On December 26, 1791, English mathematician and pioneer computer scientist Charles Babbage was born. He spent much of his life trying to plan and build a machine that would make as many calculations as possible. Error free, of course. He had read about the mechanical calculator that Pascal had built over a hundred years earlier, and figured it was time to take it into his present 19th century.
He drew up plans and revealed them to the Royal Astronomical Society, calling his modern calculating machine a difference engine. It would greatly assist astronomers in their computations. This excited everyone and the government granted Babbage sums of money over several years to build the device. However, Babbage’s vision, even the plans he drew, were way ahead of his time. Each part, and there were thousands of parts, required unique tooling. In fact, Babbage needed to create the tools to do the tooling of the engine’s parts. Twenty years later, the machine was mired in oversight disagreements and changes in government interest and abandoned.
Babbage was soon on to an even more exciting and broader vision, a machine that would do not just some astronomical table computation but any kind of calculation. Bring it on! This he called an analytical engine. It was the world’s very first general-purpose computer. It would work with punch cards much like the Jacquard cards used by the “computerized” textile loom. However, after thousands of sheets of mechanical drawings and assembling a trial model, this engine was never completed.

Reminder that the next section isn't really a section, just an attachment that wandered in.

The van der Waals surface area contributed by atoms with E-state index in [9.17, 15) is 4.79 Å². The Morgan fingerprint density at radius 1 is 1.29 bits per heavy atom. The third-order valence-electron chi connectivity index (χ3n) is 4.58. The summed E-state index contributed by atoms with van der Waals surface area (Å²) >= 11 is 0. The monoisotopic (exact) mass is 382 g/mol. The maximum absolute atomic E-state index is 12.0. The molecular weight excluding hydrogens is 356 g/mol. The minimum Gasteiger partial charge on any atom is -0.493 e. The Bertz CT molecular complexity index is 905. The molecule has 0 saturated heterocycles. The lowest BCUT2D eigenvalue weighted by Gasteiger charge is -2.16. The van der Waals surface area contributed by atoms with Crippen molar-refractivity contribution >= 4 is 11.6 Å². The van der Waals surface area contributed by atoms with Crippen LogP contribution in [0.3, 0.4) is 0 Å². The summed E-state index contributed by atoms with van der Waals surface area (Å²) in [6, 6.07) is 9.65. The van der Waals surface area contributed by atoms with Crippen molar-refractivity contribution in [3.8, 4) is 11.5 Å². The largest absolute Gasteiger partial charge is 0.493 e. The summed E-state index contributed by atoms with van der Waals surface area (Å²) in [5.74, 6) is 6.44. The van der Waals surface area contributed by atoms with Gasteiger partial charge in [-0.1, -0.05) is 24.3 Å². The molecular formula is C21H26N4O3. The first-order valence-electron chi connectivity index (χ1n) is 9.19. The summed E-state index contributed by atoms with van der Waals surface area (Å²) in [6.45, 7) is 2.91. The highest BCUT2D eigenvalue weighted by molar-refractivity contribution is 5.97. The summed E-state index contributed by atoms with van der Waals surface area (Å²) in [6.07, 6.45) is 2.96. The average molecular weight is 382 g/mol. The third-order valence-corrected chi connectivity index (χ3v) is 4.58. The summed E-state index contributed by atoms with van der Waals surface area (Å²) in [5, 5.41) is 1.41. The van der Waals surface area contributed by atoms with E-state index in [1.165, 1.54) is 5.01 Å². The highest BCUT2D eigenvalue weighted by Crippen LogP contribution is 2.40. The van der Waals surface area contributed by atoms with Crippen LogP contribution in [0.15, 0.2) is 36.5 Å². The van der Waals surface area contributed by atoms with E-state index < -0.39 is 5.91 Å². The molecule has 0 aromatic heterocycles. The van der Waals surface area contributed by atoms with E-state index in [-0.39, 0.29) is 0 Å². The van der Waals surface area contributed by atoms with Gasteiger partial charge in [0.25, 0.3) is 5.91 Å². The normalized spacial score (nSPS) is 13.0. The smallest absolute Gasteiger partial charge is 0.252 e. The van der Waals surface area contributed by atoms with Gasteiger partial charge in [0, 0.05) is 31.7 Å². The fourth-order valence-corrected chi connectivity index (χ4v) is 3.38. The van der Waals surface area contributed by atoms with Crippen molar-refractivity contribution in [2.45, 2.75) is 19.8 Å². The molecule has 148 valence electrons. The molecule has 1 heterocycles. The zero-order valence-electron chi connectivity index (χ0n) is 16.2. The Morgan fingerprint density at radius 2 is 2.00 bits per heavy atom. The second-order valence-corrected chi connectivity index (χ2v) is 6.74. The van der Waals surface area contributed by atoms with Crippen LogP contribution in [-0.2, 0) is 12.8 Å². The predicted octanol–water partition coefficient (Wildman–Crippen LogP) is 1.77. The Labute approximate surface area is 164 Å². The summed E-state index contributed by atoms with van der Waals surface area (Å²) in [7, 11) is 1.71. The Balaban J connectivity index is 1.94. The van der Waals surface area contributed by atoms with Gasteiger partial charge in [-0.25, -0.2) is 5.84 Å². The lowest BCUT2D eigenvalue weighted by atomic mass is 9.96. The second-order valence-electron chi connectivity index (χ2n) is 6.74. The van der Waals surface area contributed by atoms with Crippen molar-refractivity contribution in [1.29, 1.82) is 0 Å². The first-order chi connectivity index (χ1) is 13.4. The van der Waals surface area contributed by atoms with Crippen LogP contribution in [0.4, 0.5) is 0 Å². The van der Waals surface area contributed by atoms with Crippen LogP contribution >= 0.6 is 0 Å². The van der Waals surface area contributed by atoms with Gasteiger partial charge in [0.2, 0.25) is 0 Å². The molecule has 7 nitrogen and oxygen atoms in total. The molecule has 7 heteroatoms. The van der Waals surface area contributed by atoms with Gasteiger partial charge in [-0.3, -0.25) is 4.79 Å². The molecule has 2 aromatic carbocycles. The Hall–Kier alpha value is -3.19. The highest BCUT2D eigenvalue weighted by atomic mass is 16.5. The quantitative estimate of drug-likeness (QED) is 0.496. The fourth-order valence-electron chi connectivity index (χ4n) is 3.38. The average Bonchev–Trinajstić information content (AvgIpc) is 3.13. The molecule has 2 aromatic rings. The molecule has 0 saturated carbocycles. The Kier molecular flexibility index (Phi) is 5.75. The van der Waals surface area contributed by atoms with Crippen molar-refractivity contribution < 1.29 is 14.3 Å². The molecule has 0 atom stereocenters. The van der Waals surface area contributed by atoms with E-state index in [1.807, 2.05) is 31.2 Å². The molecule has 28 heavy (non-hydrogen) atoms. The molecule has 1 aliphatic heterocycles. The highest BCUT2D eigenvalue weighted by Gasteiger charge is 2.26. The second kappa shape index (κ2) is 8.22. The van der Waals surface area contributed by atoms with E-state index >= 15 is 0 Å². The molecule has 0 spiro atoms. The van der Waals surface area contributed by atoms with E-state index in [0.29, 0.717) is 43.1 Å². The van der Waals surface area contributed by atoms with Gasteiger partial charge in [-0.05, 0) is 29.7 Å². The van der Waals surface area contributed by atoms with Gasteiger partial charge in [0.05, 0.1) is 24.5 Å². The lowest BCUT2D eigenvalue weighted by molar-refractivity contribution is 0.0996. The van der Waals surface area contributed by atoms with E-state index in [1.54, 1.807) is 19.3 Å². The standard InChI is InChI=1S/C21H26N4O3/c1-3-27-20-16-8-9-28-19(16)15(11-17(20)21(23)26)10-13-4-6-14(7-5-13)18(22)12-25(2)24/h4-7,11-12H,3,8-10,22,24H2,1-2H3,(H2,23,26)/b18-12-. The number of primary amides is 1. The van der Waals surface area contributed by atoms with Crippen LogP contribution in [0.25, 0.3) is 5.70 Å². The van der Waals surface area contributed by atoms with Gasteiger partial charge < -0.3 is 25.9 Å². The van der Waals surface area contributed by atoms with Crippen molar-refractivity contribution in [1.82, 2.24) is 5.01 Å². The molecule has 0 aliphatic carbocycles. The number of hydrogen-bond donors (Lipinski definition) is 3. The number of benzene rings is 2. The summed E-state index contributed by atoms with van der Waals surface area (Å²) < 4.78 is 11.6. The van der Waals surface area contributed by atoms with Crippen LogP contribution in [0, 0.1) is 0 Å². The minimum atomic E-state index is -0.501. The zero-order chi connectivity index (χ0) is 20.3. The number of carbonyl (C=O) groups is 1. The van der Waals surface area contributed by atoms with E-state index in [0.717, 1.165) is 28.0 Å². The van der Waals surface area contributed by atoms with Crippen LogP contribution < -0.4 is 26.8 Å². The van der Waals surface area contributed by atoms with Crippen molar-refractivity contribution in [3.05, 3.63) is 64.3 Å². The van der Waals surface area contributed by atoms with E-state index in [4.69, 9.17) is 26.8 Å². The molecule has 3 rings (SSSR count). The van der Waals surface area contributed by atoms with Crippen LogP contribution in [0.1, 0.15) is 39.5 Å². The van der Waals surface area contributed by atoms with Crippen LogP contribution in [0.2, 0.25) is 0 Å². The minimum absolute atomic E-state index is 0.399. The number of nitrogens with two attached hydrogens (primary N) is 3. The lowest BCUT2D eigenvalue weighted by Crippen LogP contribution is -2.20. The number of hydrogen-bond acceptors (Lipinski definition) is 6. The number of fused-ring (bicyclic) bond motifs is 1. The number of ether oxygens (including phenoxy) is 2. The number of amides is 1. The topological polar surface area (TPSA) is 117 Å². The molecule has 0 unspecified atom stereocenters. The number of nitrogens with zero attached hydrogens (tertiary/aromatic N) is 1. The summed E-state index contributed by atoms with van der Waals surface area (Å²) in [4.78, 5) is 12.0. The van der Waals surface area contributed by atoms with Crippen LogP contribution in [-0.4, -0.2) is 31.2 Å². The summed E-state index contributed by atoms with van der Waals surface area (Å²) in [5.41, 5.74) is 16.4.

Having learned much about the different steps in building a modern computer, Babbage revisited his Difference Engine for a second version. This time he cut the number of required parts down by a third. Nonetheless, Babbage did not attempt to build the device.
His detailed, original plans were dusted off and examined closely in the 20th century. In 1991, the Second Difference Engine was built! It functions perfectly and resides in the Science Museum, London, England. A duplicate is displayed and demonstrated at the Computer History Museum , Mountain View, California.
Ahead of the technological ability of his age. Ahead of his time with his vision. Babbage helped found a section of the British Association for the Advancement of Science that grew into today’s Royal Statistical Society. He received the Gold Medal of the Royal Astronomical Society in the first year it was awarded. The >Charles Babbage Institute, a centre for the history of information technology, is located at the University of Minnesota.
B Bondar / Real World Content Advantage